“Developers have become key influencers of enterprise IT spend. By collecting data on-demand without re-deploying, Rookout created a Developer-centric software, which short-circuits complexities in the production debugging, increases Developer efficiency and reduces the friction which exists between IT Ops and Developers,” Salvagno said in a statement.

Rookout, which launched in 2017, has offices in San Francisco and Tel Aviv with a total of 20 employees so far. It has raised over $12 million.


By Ron Miller

CircleCI brings its continuous integration to Microsoft programmers for first time

CircleCI has been supporting continuous integration for Linux and Mac programmers for some time, but up until today, Microsoft developers have been left on the outside looking in. Today, the company changed that announcing new support for Microsoft programmers using Windows Server 2019.

CircleCI, which announced a $56 million Series D investment last month, is surely looking for ways to expand its market reach, and providing support for Microsoft programmers is a good place to start, as it represents a huge untapped market for the company.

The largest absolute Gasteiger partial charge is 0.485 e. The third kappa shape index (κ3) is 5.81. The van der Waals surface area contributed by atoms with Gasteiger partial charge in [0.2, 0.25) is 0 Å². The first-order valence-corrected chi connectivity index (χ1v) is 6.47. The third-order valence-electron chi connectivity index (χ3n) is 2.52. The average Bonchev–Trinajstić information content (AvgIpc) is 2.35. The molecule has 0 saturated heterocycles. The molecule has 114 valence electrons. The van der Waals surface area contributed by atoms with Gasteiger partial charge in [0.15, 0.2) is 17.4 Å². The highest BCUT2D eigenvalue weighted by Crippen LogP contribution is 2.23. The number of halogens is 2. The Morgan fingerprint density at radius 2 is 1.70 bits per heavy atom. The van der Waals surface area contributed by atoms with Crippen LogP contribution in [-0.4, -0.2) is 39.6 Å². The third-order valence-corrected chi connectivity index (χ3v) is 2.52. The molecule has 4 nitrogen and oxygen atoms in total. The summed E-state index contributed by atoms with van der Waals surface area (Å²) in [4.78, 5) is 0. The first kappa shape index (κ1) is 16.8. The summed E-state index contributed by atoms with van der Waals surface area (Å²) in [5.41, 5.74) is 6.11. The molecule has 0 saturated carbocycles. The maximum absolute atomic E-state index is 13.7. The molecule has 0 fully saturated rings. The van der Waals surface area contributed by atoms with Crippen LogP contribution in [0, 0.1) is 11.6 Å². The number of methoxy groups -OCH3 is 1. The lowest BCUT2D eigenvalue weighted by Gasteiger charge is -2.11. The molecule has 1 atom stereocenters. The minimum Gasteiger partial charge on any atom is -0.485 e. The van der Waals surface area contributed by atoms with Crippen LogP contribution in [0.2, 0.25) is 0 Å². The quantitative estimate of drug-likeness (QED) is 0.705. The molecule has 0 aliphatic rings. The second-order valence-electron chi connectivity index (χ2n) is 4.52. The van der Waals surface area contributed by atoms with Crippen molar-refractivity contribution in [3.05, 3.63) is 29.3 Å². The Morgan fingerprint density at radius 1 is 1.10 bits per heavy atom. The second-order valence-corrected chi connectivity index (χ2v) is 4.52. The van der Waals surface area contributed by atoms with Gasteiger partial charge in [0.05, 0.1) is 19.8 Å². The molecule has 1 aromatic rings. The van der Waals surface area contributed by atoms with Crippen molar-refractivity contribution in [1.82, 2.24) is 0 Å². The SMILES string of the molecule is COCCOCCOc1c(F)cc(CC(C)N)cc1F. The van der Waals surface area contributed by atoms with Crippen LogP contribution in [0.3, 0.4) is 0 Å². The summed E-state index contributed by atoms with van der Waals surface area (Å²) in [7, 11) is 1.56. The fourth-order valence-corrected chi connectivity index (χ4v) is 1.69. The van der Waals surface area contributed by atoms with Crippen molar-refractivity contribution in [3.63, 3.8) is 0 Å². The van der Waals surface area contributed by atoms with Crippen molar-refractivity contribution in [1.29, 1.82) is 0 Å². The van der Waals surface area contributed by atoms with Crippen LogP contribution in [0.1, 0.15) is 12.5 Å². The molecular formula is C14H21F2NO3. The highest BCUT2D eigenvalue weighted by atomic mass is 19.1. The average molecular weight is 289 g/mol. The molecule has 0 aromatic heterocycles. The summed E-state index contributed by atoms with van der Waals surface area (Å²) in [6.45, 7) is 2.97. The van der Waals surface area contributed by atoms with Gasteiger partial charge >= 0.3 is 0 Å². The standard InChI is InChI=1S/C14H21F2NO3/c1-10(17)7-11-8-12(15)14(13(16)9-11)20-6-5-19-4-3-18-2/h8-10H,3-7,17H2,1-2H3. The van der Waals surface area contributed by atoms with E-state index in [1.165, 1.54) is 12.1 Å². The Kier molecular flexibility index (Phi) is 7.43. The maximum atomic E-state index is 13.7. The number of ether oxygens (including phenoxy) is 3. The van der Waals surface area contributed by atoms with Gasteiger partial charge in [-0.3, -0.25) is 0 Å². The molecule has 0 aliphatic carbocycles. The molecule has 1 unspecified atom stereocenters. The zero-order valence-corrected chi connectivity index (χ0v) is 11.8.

“We’re really happy to announce that we are going to support Windows because customers are asking for it. Windows [comprises] 40% of the development market, according to a Stack Overflow survey from earlier this year,” Alexey Klochay, CircleCI product manager for Windows told TechCrunch.

Microsoft programmers could have used continuous integration before outside of CircleCI, but it was much harder. Klochay says that with CircleCI, they are getting a much more integrated solution. For starters, he says, developers can get up and running right away without the help of an engineer. “We give the power to developers to do exactly what they need to do at their own pace without getting locked into anything. We’re providing  ease of use and ease of maintenance,” he explained.